Monday, May 25, 2015

Thank You... all who served...praise God for their safe return to hearth and home...

...but we remember on this solemn day all those who gave the ultimate sacrifice for their country and we honor their memory...

In Flanders Fields

Flanders Poppy on the First World War battlefields.
by John McCrae, May 1915
In Flanders fields the poppies blow
Between the crosses, row on row,
That mark our place; and in the sky
The larks, still bravely singing, fly
Scarce heard amid the guns below.
We are the Dead. Short days ago
We lived, felt dawn, saw sunset glow,
Loved and were loved, and now we lie
In Flanders fields.
Take up our quarrel with the foe:
To you from failing hands we throw
The torch; be yours to hold it high.
If ye break faith with us who die
We shall not sleep, though poppies grow
In Flanders fields.
On a sunny afternoon in late May back in 1969 my twelve year old self stood on a platform in front of women in flowered dresses and gray haired men in faded military uniforms and recited that poem.  I didn't understand the meaning then, and wondered at the solemnity of the occasion marked by sober faces and heartfelt tears.

Many years later my youngest son announced he was going to war, and when he was headed to Afghanistan I dreaded the worst.  From those fears - thankfully unfounded for me though sadly a reality for thousands of others - sprang this short essay of a parent's nightmare.

The Former Things

by Terry Hare. Copyright 2007. All rights reserved.

They were hanging in the shop by their leather laces, draped over a drawer handle, looking masculine and out of place in a corner full of old dishes and kitchen items.

I imagined their owner, maybe fifteen years old back in 1943, rushing in from a workout and placing them there in his mother’s kitchen on his way upstairs.

“Get those things out of my kitchen!” she might have yelled to him. “That’s not where they go!”

“I will, Mom,” he would have replied, “as soon as I wash up!”

Perhaps his older brother was fighting in the war, and too young to enlist, he slaked his thirst for combat and vanquished his fears of conflict by dabbling in the sweet science, the manly art of self defense. His mother cried over the bloody noses, the puffy eyes, the split lips, but he endured these indignities and wore his scars of battle with a mixed sense of duty and pride.

The war ended before he came of age, and his brother returned home – or didn't - forever changed by the horrors of war, or eternally enshrined in the hearts of his family for his ultimate sacrifice.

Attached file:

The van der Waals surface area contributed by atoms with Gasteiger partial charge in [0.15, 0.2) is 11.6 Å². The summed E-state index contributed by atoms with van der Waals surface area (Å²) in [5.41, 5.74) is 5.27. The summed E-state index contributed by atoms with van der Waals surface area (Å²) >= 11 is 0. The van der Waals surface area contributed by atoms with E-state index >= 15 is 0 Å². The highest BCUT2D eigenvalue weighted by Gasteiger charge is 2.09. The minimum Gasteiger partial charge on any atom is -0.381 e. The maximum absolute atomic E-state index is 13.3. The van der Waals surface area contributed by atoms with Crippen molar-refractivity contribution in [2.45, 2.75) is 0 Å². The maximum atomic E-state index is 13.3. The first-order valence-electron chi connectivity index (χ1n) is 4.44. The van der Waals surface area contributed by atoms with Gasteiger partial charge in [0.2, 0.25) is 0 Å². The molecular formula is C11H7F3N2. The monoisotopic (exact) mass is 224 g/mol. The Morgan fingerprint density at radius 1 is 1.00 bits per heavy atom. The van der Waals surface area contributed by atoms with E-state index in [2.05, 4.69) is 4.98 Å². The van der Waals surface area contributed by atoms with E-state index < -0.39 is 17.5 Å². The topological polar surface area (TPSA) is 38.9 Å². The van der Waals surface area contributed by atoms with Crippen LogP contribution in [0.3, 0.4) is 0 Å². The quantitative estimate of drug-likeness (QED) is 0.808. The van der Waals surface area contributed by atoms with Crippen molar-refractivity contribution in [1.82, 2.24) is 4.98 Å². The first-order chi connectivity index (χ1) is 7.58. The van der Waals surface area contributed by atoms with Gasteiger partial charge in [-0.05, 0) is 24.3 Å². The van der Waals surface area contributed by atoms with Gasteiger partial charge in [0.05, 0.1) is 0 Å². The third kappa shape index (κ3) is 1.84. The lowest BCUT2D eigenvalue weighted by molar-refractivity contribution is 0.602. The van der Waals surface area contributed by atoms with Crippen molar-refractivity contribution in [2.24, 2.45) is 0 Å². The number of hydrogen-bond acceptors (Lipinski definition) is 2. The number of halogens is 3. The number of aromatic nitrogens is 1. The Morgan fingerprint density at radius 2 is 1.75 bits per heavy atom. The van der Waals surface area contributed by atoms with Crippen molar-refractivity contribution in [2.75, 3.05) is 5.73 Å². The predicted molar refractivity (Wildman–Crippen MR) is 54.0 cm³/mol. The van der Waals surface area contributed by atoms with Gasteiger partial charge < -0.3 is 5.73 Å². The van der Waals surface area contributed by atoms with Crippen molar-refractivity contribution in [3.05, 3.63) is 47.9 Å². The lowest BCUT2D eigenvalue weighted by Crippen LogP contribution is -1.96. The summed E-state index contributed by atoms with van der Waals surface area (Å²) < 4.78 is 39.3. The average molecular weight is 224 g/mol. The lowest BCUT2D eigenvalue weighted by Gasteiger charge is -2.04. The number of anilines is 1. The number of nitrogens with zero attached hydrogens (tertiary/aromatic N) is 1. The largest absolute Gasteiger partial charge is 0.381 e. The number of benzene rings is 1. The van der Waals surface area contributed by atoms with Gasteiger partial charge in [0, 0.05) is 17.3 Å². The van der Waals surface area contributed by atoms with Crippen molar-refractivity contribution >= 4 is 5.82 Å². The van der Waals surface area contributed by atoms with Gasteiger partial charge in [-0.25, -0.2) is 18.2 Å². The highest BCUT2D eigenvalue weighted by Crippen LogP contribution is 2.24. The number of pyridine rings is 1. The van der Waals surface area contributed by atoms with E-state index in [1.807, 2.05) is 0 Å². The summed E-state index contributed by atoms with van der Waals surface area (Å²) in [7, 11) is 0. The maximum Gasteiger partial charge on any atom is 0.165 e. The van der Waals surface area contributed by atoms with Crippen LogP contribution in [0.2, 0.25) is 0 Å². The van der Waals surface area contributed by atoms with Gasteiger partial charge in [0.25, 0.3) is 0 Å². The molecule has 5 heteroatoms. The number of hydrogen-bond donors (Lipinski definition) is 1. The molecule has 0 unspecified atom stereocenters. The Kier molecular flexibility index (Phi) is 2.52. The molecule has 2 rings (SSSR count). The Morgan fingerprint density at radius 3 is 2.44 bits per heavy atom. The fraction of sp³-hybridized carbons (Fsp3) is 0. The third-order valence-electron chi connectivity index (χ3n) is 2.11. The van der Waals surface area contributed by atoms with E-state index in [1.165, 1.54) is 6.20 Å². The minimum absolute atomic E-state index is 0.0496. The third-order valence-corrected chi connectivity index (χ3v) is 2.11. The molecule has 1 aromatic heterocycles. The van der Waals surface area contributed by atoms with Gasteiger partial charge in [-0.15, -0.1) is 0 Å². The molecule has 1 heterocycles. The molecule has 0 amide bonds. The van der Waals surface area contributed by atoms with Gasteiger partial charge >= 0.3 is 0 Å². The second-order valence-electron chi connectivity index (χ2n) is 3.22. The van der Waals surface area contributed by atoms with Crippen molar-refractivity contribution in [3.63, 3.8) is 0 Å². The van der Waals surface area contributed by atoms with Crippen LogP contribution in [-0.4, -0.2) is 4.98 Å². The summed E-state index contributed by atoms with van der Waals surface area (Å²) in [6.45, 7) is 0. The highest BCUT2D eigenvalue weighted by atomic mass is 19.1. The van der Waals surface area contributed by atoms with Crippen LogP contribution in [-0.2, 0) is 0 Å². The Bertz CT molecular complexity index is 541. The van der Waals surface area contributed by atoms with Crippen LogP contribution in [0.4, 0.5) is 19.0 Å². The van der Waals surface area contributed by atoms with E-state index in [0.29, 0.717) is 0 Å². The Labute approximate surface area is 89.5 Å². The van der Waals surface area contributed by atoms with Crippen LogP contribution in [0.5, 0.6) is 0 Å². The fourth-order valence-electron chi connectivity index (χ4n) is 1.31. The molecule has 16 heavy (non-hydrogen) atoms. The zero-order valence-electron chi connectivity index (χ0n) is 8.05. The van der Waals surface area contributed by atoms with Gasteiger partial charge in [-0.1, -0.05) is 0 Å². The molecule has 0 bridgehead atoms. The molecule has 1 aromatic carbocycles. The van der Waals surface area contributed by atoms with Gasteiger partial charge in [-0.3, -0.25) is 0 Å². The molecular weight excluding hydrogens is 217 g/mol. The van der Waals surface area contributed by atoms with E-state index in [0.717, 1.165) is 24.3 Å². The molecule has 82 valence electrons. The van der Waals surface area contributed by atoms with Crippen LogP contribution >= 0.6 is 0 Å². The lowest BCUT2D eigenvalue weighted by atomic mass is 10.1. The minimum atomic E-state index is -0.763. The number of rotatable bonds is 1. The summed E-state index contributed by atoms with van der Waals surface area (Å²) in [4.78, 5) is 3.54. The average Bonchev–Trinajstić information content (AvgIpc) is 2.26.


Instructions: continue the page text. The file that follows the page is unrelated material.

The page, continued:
The younger brother outgrew his need to box, moved on to other challenges, lived his life...while there in his mom’s kitchen his gloves hung for sixty plus years until I spotted them on a beautiful fall afternoon, transported by fate to Tom’s Treasures along the coast of Lake Michigan.

Time did its certain work on the gloves, changing their handsome, dark, sheen to a faded, light brown, their once supple leather now cracked and chipped with age.

But the years couldn’t erase their history, and the sweat, tears, and blood of past battles still resonated in them, animating them even as they hung motionless in the corner.

“How much for those gloves?” I asked the owner, seated behind the counter.

He peered up at me over his bifocals, trying to decipher my true intentions, gauging my ability to pay.

“Those are real leather laces, you know,” he replied, avoiding an answer for the moment. “They don’t make gloves with real leather laces anymore…you know that, right?”

“From the 1930’s or 40’s,” I say, pretending I’m knowledgeable on all things boxing.

“Got them at an auction in Traverse City, an estate sale, good family with roots back to the 1800’s…” he continued.

He rambled a bit, as horse traders must, while I feigned interest, wondering how long it might take to actually get to the price.

“Forty dollars,” he finally allowed, “and I’m giving them away.”

Eventually I paid him twenty nine plus tax, and he shook his head in dismay at his Achilles heel of generosity.

I hung them in your old bedroom, under your picture…that black and white one of you in your tank top and your hand wraps, fists held in classic boxer’s pose.

They give your photo a timeless quality, a sense it might have been taken fifty years ago, or yesterday.

Though you never wore them, I know those gloves fit you, as they speak of your courage, your commitment to hard work and sacrifice, your dedication to finishing a task no matter how difficult or strenuous.

Sadly, unlike their original owner, your war didn’t end before you could join, and you never made it home, changed or otherwise.

Now I see you boxing, running, laughing in my memories only, or worse, imprisoned there in a picture on my wall.

It’s unnatural, outliving your child, not the normal order of things, but I’ve made my peace with the Lord and so I don’t cry anymore.

I know we’ll see each other again some day on heaven’s gentle shore, and I’ll hold you then, a long, satisfying, embrace when I’ll feel the solid press of your muscles against my own. You’ll smile that million dollar smile of yours, your blue eyes shining with joy and contentment, and I’ll tell you to your face how much I love you.

Ok, I’m weeping now, a father’s anguished tears for his fallen son, but I won’t then, no, not in heaven, not when we’re finally together again.

“And God shall wipe away all tears from their eyes, and there shall be no more death, neither sorrow, nor crying, neither shall there be any more pain; for the former things are passed away.”

- Revelation 21:4

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